Israel says two rockets launched from Lebanon, fires back after strikes in Syria

The Israeli military has said that two rockets were fired into the country from its northern border with Lebanon and retaliated, marking more cross-border unrest hours after Syria accused Israel of conducting airstrikes there.a man that is standing in the dark: Israeli soldiers stand guard after firing flares above the northern town of Metula, by the border with Lebanon, following a pro-Palestinian protest across the border in the Lebanese Khiam area, on May 14.

“Our air defenses confronted the aggressor’s missiles and shot down most of them, and the results of the aggression are currently being assessed,” the statement added. Hours later, the sirens sounded in Israel’s Western Galilee region and the IDF reported that “two rockets were fired from Lebanon into Israeli territory.”

“The Iron Dome Air Defense System intercepted one rocket,” the statement said, referring to Israel’s anti-rocket system, “while the second fell in an open area.” The statement said that no special Home Front Command guidelines have been issued, indicating no immediate risk of escalation in northern Israel. Shortly after, however, the Israeli military said that “IDF Artillery struck in Lebanese territory.”

The exchange of fire between Israeli and Lebanese territory is the latest since May, when three separate barrages of rockets from Lebanon were fired toward Israeli territory amid a severe flare-up between the IDF and Gaza-based Palestinian factions led by Hamas, prompting retaliatory IDF fire. The Israeli military also opened fire on pro-Palestinian protesters that storming the border fence at the time, killing at least one person.

While the 11-day battle ended with a truce mediated by Egypt, violence has continued with incendiary balloons launched from Gaza and Israel conducting at least rounds of airstrikes against the Palestinian enclave. Incidents have also occurred along the United Nations-patrolled Blue Line between Israel and Lebanon, where the powerful Iran-backed Hezbollah movement operates.

Last week, the IDF said its troops observed a “smuggling attempt using a variety of means, in both overt and covert ways” involving 43 firearms. “Among other things, the IDF is examining the possibility that the smuggling attempt was carried out with the help of the Hezbollah terror organization,” the statement said at the time, “and is investigating, along with the Israeli Police, the perpetrators of the weapon smuggling attempt.” On Sunday, Lebanon’s official National News Agency reported that Israeli aircraft had fired three flares outside the security wall near the southern Lebanese border village of Mays al-Jabal.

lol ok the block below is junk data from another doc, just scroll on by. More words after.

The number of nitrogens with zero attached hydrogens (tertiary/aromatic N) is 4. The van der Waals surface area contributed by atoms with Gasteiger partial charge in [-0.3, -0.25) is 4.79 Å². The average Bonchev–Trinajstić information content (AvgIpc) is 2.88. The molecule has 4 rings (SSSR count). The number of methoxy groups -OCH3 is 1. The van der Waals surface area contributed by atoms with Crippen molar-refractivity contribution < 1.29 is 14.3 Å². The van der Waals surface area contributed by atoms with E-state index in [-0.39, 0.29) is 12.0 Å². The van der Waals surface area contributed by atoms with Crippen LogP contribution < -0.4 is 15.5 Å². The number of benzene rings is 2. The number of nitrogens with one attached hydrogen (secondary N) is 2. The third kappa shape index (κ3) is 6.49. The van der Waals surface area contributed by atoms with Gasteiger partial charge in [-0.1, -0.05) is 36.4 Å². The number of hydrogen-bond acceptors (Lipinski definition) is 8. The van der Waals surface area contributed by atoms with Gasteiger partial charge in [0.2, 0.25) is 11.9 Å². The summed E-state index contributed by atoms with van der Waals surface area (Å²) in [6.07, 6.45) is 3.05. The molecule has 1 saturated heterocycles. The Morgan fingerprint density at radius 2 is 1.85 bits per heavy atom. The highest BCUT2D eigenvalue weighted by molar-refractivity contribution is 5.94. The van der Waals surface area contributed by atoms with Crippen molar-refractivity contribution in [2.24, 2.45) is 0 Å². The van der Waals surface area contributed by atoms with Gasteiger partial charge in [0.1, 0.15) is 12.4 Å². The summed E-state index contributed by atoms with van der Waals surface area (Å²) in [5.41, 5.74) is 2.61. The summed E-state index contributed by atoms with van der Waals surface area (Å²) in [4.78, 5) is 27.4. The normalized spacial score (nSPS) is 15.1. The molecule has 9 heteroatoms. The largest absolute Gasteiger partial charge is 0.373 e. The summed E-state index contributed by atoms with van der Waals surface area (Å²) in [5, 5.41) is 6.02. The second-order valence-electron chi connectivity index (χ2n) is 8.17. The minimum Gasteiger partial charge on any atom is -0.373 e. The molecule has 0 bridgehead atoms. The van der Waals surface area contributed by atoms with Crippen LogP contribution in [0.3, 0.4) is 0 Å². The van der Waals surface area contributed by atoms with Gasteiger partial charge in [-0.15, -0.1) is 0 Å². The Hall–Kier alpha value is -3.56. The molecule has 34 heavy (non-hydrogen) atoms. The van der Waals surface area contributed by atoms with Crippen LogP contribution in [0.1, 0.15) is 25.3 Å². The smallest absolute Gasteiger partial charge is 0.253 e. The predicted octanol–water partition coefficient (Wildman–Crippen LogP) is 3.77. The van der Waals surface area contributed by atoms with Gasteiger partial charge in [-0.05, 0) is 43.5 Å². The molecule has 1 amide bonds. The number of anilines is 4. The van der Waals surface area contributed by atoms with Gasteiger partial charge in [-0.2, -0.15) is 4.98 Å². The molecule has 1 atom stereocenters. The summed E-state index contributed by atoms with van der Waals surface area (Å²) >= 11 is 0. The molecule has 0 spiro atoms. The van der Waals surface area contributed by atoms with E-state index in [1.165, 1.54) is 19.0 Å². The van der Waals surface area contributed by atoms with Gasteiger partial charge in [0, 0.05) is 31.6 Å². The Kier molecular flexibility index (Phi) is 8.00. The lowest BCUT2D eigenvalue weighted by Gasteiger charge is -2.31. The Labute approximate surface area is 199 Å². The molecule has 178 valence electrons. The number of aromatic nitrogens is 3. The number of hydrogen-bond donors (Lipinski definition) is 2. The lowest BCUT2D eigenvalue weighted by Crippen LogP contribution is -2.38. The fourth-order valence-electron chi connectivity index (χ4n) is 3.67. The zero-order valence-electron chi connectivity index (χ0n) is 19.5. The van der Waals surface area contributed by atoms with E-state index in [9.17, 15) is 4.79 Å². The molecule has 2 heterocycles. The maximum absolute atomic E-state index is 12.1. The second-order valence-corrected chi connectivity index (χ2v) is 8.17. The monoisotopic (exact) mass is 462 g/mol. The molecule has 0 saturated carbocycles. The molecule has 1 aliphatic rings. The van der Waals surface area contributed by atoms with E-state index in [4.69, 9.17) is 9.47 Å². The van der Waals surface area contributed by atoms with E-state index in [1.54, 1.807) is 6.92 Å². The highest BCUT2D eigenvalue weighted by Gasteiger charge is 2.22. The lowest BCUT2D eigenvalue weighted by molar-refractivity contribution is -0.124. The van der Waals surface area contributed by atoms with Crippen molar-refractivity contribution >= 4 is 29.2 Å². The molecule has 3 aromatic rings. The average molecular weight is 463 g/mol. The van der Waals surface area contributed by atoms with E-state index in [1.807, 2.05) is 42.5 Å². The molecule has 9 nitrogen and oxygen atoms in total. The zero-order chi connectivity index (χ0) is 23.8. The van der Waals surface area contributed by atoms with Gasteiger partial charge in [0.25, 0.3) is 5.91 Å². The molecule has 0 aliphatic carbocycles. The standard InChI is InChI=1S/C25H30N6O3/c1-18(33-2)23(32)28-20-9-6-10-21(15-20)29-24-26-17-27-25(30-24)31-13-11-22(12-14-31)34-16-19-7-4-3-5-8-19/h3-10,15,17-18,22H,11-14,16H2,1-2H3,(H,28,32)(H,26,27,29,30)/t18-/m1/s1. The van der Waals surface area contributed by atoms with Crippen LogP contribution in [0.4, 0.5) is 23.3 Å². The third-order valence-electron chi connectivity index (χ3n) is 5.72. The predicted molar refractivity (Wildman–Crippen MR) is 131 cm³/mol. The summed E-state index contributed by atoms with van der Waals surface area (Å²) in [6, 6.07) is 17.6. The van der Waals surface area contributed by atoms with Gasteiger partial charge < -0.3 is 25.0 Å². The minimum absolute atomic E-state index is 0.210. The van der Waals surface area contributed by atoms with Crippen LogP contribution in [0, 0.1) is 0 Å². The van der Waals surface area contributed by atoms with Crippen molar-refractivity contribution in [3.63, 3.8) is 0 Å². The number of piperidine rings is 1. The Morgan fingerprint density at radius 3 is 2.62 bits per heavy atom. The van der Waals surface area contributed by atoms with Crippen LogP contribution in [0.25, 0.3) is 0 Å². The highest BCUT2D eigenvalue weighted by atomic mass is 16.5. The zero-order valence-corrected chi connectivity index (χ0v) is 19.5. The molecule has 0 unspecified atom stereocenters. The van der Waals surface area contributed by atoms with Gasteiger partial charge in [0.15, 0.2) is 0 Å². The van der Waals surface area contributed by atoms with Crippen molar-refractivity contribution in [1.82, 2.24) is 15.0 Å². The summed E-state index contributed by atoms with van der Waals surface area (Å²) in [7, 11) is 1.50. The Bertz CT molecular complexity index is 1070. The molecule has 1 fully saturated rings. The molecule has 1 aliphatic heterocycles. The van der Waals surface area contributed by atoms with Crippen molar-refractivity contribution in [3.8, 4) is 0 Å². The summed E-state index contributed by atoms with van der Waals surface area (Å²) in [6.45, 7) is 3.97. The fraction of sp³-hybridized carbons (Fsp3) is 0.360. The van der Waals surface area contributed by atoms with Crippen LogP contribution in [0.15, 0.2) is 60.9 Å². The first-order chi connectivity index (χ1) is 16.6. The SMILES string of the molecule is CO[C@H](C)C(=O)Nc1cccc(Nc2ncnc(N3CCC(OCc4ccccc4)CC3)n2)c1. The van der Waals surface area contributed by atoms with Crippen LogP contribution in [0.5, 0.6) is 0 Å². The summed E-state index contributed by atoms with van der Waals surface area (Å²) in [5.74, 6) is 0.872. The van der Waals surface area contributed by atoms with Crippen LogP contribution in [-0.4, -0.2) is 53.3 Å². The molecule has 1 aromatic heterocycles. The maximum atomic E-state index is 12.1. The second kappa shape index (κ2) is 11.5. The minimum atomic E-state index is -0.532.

Rocket fire originating from Syria was also observed by the IDF during the May conflict. In this country too, Iran-aligned militias including Hezbollah and other local and regional actors were active, and operate in support of the Syrian government in the country’s decade-long war against rebels and jihadis. Israeli officials have also accused these paramilitary forces, however, of also setting up forward operating bases and transferring weapons through Syria, and have conducted hundreds of airstrikes, many of which have gone unclaimed, against their positions.

The latest attack would mark the first known Israeli strike in Syria since Israeli Prime Minister Naftali Bennett succeeded longtime leader Benjamin Netanyahu, who initiated the campaign in Syria. Bennett formerly served as Netanyahu’s defense minister and has expressed ultranationalist views toward Israel’s territorial claims over the lands it occupied in the West Bank, East Jerusalem and Syria’s Golan Heights, which has been under Israel control since the 1967 Arab-Israeli War, one of three regional conflicts involving Israel and Syria, along with other Arab countries.

Bennett also made headlines earlier this month when he traveled to the southern border to inaugurate a monument the South Lebanon Army, an Israel-backed, largely Christian militia that fought throughout and in the wake of Lebanon’s own civil war. The group was ultimately defeated in 2000 after Israeli troops withdrew from southern Lebanon amid a joint offensive conducted by Hezbollah, the fellow Shiite Muslim Amal Movement, Palestinian fighters and other Lebanese parties.

Today, Hezbollah remains the only Lebanese faction other than the country’s armed forces to maintain a significant arsenal, and is believed to possess hundreds of thousands of rockets, as well as a number of more advanced precision-guided munitions the group’s leader, Secretary-General Hassan Nasrallah has threatened to unleash in the event that another war broke out between along the restive border.

Internally, Lebanon also suffers from instability as a worsening economic crisis exacerbated by the covid-19 pandemic, a port explosion that devastated the capital city of Beirut last August and lingering political paralysis among the country’s elite threatened the supply of essential goods and services nationwide.

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